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SOURCE: “Sentiment and Satire: Fern Leaves,” in Fanny Fern, Twayne Publishers, 1993, pp. 23-39.
[In the following essay, Walker provides an overview of the prevailing themes and topics of Fanny Fern's newspaper columns, including those reprinted in Fern Leaves and Shadows and Sunbeams (the title of the reprinted version of Fern Leaves, Second Series).]
THE RISE OF THE COLUMNIST
The twentieth-century newspaper, with its clear distinction between the objective reporting of news and the opinions expressed on editorial pages, is the product of a long evolution in which columns such as those of Fanny Fern played an important role in the mid-nineteenth century. Although the editorial pages and the choice of which stories to give prominence may still cause newspapers to be regarded as “liberal” or “conservative,” their political biases are quite muted when compared to the overt partisanship of America's earliest newspapers. Nathaniel Willis's creation of the Eastern Argus as a paper that would espouse Whig views in opposition to the Federalist stance of the Portland Gazette in the early nineteenth century was typical of the period. In the absence of other media that could inform and influence the electorate, newspapers were often clearly identified with specific political interests. In addition to serving political ends,...
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SOURCE: “Anger in the House: Fanny Fern's Ruth Hall and the Redrawing of Emotional Boundaries in Mid-Nineteenth-Century America,” in Studies in the American Renaissance, edited by Joel Myerson, University Press of Virginia, 1995, pp. 251-61.
[In the following essay, Grasso argues that Fern's Ruth Hall was part of a larger mid-nineteenth-century debate over the public expression of anger by women, and whether this type of public expression could be considered appropriate “female” behavior and whether it posed a threat to existing gender roles.]
[I]n view of this entire disfranchisement of one-half the people of this country, their social and religious degradation—in view of the unjust laws above mentioned, and because women do feel themselves aggrieved, oppressed, and fraudulently deprived of their most sacred rights, we insist that they have immediate admission to all the rights and privileges which belong to them as citizens of the United States.
Declaration of Sentiments (1848)1
[A] few months since a man escaped from bondage and found a temporary shelter almost beneath the shadow of Bunker Hill. Had that man stood upon the deck of an Austrian ship … he would have found protection. Had he been wrecked upon an island or colony of Great Britain, the waves of the tempest-lashed...
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SOURCE: “Against Novels: Fanny Fern's Newspaper Fictions and the Reform of Print Culture,” in American Periodicals, Vol. 6, 1996, pp. 61-91.
[In the following essay, Pettengill examines newspaper and novel writing in the mid-nineteenth century and shows how Fern's work in these two genres at times blurred the distinction between them.]
I. INTRODUCTION: REFLECTIONS ON GENRE AND HIERARCHY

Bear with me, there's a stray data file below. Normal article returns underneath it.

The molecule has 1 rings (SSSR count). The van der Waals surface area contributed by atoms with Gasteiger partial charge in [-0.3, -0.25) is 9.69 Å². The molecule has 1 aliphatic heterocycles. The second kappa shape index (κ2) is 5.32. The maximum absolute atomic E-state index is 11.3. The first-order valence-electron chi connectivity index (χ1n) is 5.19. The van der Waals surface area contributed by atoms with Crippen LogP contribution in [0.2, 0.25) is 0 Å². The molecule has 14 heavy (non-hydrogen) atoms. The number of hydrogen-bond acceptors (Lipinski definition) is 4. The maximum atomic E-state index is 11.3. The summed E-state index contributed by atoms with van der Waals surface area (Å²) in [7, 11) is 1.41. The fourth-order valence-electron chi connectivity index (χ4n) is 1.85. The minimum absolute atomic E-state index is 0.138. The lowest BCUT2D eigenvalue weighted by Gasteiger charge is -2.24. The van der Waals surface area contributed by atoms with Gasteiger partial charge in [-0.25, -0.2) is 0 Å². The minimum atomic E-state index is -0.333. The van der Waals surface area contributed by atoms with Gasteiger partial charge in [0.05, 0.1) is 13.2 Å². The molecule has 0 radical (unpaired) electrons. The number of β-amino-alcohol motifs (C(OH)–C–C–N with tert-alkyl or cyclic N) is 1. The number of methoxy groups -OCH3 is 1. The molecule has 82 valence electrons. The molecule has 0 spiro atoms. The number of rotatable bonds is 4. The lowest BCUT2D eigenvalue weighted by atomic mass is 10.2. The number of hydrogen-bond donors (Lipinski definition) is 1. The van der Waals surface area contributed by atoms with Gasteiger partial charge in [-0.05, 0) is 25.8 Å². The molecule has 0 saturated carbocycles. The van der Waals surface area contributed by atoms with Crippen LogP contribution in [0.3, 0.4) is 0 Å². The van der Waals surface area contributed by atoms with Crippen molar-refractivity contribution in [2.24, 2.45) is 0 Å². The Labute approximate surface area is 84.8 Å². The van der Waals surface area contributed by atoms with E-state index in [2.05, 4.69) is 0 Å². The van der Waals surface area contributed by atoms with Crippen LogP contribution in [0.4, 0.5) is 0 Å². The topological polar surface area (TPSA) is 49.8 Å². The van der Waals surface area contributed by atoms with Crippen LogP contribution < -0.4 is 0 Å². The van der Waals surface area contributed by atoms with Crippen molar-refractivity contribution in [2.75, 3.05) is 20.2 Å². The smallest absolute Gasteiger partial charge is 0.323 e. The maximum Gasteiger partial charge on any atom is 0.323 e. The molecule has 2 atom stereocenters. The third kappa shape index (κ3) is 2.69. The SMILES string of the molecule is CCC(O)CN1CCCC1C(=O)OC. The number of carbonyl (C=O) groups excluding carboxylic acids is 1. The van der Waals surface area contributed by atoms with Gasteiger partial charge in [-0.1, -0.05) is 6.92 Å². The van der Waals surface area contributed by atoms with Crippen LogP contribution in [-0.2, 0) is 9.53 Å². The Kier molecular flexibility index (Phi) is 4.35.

To The Reader
I present you with my first continuous story. I do not dignify it by the name of “A novel.” I am aware that it is entirely at variance with all set rules for novel writing. There is no intricate plot; there are no startling developments; no hair-breadth escapes. I have compressed into one volume what I might have expanded into two or three. I have avoided long introductions and descriptions, and have entered unceremoniously, and unannounced, into people's houses, without stopping to ring the bell …
—Fanny Fern, Preface to Ruth Hall
My assumption is that an author in making a generic choice involves himself in an ideological choice, and that the critic in reconsidering the generic choices, he attributes to a text involves himself in certain ideological, social, and literary commitments.
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SOURCE: “Fatherless Daughters: Sarah Hale and Fanny Fern,” in Domesticity with a Difference: The Nonfiction of Catharine Beecher, Sarah J. Hale, Fanny Fern, and Margaret Fuller, University Press of Mississippi, 1997, pp. 26-46.
[In the following excerpt, Tonkovich explores the influence of Fanny Fern's home life, education, and the community on her literary efforts. Tonkovich also argues that Fern never considered writing and domesticity as mutually exclusive.]
… Grata Sara(h) Payson Willis Eldredge Farrington Parton (who also used the pseudonyms “Tabitha,” “Olivia,” and “Fanny Fern”) is a figure whose multiplicity of names marks the difficulty of positing a stable (auto)biographical subject.1 A writer who capitalized on the ambiguity of her identity, Fern demonstrates how the relation of writing women to home, school, and community changed as formal education for women became more generally available. As fifth child and third daughter in her family, Sara Willis was distanced from her father's scrutiny and patronage; moreover, from a very early age she boarded away from her family in schools headed by several of New England's most illustrious pioneer educators of women. These schools, in turn, mediated her connection with a wide community of readers and writers and facilitated her abilities at self-fashioning in various genres—including autobiography, fiction, personal...
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Adams, Florence Bannard. Fanny Fern; or A Pair of Flaming Shoes. West Trenton, N.J.: n.p., 1966, 30 p.
Focusing on Fanny Fern's journalistic writing, particularly for the New York Ledger, discusses how her family and domestic life influenced her stance on a variety of contemporary events and issues.
Eckert, Robert P., Jr. “Friendly, Fragrant, Fanny Ferns.” The Colophon: A Quarterly for Collectors and Lovers of Books, No. 18 (1934).
A short but thorough biography of Fanny Fern, focusing for the most part on her personal life (as opposed to her literary career) and personality.
Greenwood, Grace. “Fanny Fern—Mrs. Parton.” In Eminent Women of the Age: Being Narratives of the Lives and Deeds of the Most Prominent Women of the Present Generation, by James Parton, et al., 1869. Reprint, New York: Arno Press, Inc., 1974, pp. 66-84.
A short, anecdotal biography of Fern. The essay, published during her lifetime, was written by a fellow woman writer.
Warren, Joyce W. “Fanny Fern, 1811-1872.” Legacy 2, No. 2 (Fall 1985): 54-60.
Provides a brief biography of Fern and explores why her literary accomplishments were remarkable for a mid-nineteenth-century woman.
———. Introduction to Ruth Hall and Other...